While Partmar did not appeal, it might have. The finding and conclusion of law just quoted were essential to the determination of Paramount's claim for possession of the theatre. Paramount's position after this Court's reversal of the franchise portion of the New York decree, was that the agreements were invalid under the federal antitrust statutes as the product of an illegal conspiracy. It is only when a finding of law or fact is not necessary for a decree that the prevailing party may not appeal and the finding does not form the basis for collateral estoppel. This is shown by the case cited to support the statement as to appeal in Lindheimer v. Illinois Bell Telephone Co., 292 U.S. 151, 176, 54 S.Ct. 658, 668, 78 L.Ed. 1182. See New York Telephone Co. v. Maltbie, 291 U.S. 645, 54 S.Ct. 443, 78 L.Ed. 1041, and cases cited. Electrical Fittings Corp. v. Thomas & Betts Co., 307 U.S. 241, 59 S.Ct. 860, 83 L.Ed. 1263, stated the practice negatively. 'A party may not appeal * * * findings * * * not necessary to support the decree.' Professor Scott, supra, note 3, at page 12, concurs in this view. Restatement, Judgments, § 68, reads: '(1) Where a question of fact essential to the judgment is actually litigated and determined by a valid and final judgment, the determination is conclusive between the parties in a subsequent action on a different cause of action, except as stated in §§ 69, 71 and 72.' Section 69(2) ('Where a party to a judgment cannot obtain the decision of an appellate court because the matter determined against him is immaterial or moot, the judgment is not conclusive against him in a subsequent action on a different cause of action.') is immaterial because the conspiracy determination was essential for Partmar's defense to Paramount's claim. See Galloway v. General Motors Acceptance Corp., 4 Cir., 106 F.2d 466. The paucity of cases in this field is explainable by the infrequent happening of a need of a prevailing party to set aside a determination necessary to a judgment in his favor.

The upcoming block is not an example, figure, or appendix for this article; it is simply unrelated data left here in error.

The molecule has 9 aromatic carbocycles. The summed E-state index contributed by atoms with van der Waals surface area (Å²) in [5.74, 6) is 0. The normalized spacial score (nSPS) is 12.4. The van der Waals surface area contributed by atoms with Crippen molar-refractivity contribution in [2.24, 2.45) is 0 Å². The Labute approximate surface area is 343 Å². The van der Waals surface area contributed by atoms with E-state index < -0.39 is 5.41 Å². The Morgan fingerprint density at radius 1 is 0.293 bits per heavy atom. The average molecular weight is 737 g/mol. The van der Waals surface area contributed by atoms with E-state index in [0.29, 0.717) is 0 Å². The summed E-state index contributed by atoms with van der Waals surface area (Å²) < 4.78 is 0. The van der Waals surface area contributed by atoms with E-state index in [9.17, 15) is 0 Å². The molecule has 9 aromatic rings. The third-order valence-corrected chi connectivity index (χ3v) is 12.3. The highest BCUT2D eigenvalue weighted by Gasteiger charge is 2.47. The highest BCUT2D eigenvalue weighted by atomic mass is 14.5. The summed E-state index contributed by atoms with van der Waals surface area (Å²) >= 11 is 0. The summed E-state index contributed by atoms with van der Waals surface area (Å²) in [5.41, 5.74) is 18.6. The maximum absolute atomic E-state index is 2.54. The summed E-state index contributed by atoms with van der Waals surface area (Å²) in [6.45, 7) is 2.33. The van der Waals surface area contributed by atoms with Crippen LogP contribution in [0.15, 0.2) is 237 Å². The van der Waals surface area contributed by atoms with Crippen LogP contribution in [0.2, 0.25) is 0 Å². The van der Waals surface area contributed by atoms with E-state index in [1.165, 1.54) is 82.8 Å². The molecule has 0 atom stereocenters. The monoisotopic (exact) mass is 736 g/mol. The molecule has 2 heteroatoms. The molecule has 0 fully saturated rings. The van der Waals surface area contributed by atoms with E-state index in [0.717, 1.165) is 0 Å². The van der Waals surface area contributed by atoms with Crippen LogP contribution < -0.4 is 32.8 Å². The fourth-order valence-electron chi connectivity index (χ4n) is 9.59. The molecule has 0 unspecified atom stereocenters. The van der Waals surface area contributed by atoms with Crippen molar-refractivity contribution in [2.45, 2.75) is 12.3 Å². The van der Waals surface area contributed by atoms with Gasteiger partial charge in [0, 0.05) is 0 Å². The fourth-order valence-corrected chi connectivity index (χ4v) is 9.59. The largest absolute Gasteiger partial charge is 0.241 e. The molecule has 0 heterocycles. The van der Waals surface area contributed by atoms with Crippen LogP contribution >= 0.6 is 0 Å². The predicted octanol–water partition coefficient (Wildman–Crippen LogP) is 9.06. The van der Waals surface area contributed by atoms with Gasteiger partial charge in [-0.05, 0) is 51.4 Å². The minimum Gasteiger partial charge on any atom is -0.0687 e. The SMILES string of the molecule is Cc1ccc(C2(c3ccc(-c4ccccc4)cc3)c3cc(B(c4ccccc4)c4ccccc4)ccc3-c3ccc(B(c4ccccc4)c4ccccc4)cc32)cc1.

Southern Pacific R. Co. v. United States, 168 U.S. 1, 48 49, 18 S.Ct. 18, 27, 42 L.Ed. 355:
'The general principle announced in numerous cases is that a right, question, or fact distinctly put in issue, and directly determined by a court of competent jurisdiction, as a ground of recovery, cannot be disputed in a subsequent suit between the same parties or their privies; and, even if the second suit is for a different cause of action, the right, question, or fact once so determined must, as between the same parties or their privies, be taken as conclusively established, so long as the judgment in the first suit remains unmodified.'
Emich Motors Corp. v. General Motors Corp., 340 U.S. 558, 568—569, 71 S.Ct. 408, 413—414, 95 L.Ed. 534:
'We think that Congress intended to confer, subject only to a defendant's enjoyment of its day in court against a new party, as large an advantage as the estoppel doctrine would afford had the Government brought suit.
'The evidentiary use which may be made under § 5 of the prior conviction of respondents is thus to be determined by reference to the general doctrine of estoppel. * * * Accordingly, we think plaintiffs are entitled to introduce the prior judgment to establish prima facie all matters of fact and law necessarily decided by the conviction and the verdict on which it was based.'
United States v. Moser, 266 U.S. 236, 242, 45 S.Ct. 66, 67, 69 L.Ed. 262:
'The contention of the government seems to be that the doctrine of res judicata does not apply to questions of law; and, in a sense, that is true. It does not apply to unmixed questions of law. Where, for example, a court in deciding a case has enunciated a rule of law, the parties in a subsequent action upon a different demand are not estopped from insisting that the law is otherwise, merely because the parties are the same in both cases. But a fact, question or right distinctly adjudged in the original action cannot be disputed in a subsequent action, even though the determination was reached upon an erroneous view or by an erroneous application of the law.'